With some of the country’s top Republicans at the fore of the effort to create a new conservative think tank in Washington, the American Action Network is almost sure to become a political force when it launches later this month.
The public roll-out is scheduled for Feb. 22, so it’s a good time to look at a few of the people who are reportedly helping to fund the American Action Network.
Asked about the funding model of the group in an interview with TPM last week, former McCain campaign adviser Douglas Holtz-Eakin said, “We do have some people who have committed to help us for the first several years. We’ve also got nickels and dimes, and we’re looking for more.”
Holtz-Eakin is to lead the policy arm of American Action Network; former Sen. Norm Coleman is the chairman of the new group. Other GOP heavy-hitters reported to be involved include Jeb Bush and Mississippi Governor Haley Barbour.
While Holtz-Eakin declined to go into the details of the new group’s finances and plans, he said the success of fundraising will determine how quickly American Action Network will expand the set of issues it works on.
The New York Times identified a trio of businessmen who are either donors to the American Action Network or sit on its board, or both.
Malek, who founded private equity firm Thayer Capital Partners, has spent his life moving in the very highest circles of business and Republican politics. An aide to Presidents Nixon and George H.W. Bush, Malek is perhaps most famous for his central role in responding to Nixon’s request for a count of Jews employed in the Bureau of Labor Statistics. He also once parachuted out of a plane with George H.W. Bush for the former president’s 80th birthday.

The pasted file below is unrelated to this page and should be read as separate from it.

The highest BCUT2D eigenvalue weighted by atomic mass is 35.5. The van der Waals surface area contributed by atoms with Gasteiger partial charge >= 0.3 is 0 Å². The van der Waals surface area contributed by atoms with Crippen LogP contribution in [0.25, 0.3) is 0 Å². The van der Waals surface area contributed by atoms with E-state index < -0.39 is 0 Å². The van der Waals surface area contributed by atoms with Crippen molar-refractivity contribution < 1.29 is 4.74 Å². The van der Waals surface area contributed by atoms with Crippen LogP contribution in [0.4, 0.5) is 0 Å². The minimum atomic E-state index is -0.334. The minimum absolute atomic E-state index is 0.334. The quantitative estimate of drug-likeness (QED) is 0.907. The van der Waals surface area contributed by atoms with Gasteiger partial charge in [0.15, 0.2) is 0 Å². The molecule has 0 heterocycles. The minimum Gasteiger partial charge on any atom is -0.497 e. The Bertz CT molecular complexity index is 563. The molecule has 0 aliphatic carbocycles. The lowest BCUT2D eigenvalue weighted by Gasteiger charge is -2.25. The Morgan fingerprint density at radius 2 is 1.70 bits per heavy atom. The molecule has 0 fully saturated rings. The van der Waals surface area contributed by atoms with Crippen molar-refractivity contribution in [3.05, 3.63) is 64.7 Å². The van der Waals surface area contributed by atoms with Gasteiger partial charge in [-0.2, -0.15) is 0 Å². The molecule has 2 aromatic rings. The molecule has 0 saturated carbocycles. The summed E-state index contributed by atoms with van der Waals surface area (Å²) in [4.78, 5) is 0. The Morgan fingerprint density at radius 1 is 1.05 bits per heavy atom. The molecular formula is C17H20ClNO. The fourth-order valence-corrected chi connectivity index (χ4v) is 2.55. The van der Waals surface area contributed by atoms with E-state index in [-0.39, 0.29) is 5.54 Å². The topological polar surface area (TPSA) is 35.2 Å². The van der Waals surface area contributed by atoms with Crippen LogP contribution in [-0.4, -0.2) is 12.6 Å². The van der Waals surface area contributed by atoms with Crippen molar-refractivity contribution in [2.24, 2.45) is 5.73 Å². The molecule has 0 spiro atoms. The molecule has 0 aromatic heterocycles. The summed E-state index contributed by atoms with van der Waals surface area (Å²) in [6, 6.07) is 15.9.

Malek’s business accomplishments include a stint as the president of Marriott and his role leading the buyout of Northwest Airlines and the Ritz-Carlton Hotel Company. (He also served on the board of troubled mortgage giant Fannie Mae from 2002 to 2005.)
On his blog, Malek explains how, as Finance Chair of the McCain campaign in 2008, he met Sarah and Todd Palin. “I do admire her and feel she is filling a need in this country like few other political leaders,” Malek writes.
Steel came to the Treasury Department of the George W. Bush Administration after a nearly 30-year illustrious career at Goldman Sachs. He joined Goldman in the mid-1970s, ultimately rising to the position of vice chairman. From 2006 to July 2008, he was under secretary for domestic finance under his old friend Henry Paulson, with whom Steel had a “Batman-and-Robin-like relationship,” according to the Washington Post.
Steel’s considerable resources allowed him to sink money into investments as varied as “Georgia timber, real estate in Greenwich and Bordeaux wine futures,” the New York Times reported in 2008.
In a 2005 Financial Times op-ed, Steel floated the idea of “reductions in entitlements” to “defuse the Medicare time bomb.”
The investor who provided the seed money for Home Depot, Langone’s net worth was put at $1.1 billion by Forbes in 2007. He butted heads with then-Attorney General Eliot Spitzer in the 2000s in the scandal over the super-sized pay package for Dick Grasso, chairman of the New York Stock Exchange, where Langone was a director.
Langone has been a longtime friend and business associate of Ross Perot, whose presidential bid Langone backed in 1992. In 2008, he was an early backer of Rudy Giuliani, later switching his support to McCain.
His political interests appear to be primarily economic. He was assured by American Action Network’s founders that “we’re not going to go near the social issues,” he told the Times.